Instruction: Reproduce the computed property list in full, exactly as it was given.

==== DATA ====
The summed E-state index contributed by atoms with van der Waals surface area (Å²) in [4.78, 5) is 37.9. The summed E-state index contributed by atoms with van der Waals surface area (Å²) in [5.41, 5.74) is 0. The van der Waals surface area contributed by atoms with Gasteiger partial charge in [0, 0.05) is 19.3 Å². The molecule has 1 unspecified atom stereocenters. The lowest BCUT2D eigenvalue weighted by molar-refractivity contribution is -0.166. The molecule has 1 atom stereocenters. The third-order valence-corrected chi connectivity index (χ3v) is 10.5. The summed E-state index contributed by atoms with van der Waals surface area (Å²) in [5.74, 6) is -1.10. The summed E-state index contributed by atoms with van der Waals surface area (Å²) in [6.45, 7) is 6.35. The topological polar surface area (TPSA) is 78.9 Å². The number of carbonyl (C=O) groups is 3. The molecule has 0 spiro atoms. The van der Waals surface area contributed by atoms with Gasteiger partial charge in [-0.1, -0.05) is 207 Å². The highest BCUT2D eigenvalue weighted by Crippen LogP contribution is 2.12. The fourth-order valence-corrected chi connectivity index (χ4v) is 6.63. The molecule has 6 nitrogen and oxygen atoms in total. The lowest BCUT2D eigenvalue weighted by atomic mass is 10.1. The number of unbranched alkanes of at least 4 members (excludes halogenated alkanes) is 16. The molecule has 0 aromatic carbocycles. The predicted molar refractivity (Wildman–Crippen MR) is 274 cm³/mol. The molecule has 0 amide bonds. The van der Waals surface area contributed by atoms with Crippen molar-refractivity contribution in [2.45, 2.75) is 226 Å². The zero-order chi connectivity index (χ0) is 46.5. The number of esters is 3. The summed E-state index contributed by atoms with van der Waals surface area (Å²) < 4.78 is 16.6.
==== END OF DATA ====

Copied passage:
The summed E-state index contributed by atoms with van der Waals surface area (Å²) in [4.78, 5) is 37.9. The summed E-state index contributed by atoms with van der Waals surface area (Å²) in [5.41, 5.74) is 0. The van der Waals surface area contributed by atoms with Gasteiger partial charge in [0, 0.05) is 19.3 Å². The molecule has 1 unspecified atom stereocenters. The lowest BCUT2D eigenvalue weighted by molar-refractivity contribution is -0.166. The molecule has 1 atom stereocenters. The third-order valence-corrected chi connectivity index (χ3v) is 10.5. The summed E-state index contributed by atoms with van der Waals surface area (Å²) in [5.74, 6) is -1.10. The summed E-state index contributed by atoms with van der Waals surface area (Å²) in [6.45, 7) is 6.35. The topological polar surface area (TPSA) is 78.9 Å². The number of carbonyl (C=O) groups is 3. The molecule has 0 spiro atoms. The van der Waals surface area contributed by atoms with Gasteiger partial charge in [-0.1, -0.05) is 207 Å². The highest BCUT2D eigenvalue weighted by Crippen LogP contribution is 2.12. The fourth-order valence-corrected chi connectivity index (χ4v) is 6.63. The molecule has 6 nitrogen and oxygen atoms in total. The lowest BCUT2D eigenvalue weighted by atomic mass is 10.1. The number of unbranched alkanes of at least 4 members (excludes halogenated alkanes) is 16. The molecule has 0 aromatic carbocycles. The predicted molar refractivity (Wildman–Crippen MR) is 274 cm³/mol. The molecule has 0 amide bonds. The van der Waals surface area contributed by atoms with Crippen molar-refractivity contribution in [2.45, 2.75) is 226 Å². The zero-order chi connectivity index (χ0) is 46.5. The number of esters is 3. The summed E-state index contributed by atoms with van der Waals surface area (Å²) < 4.78 is 16.6.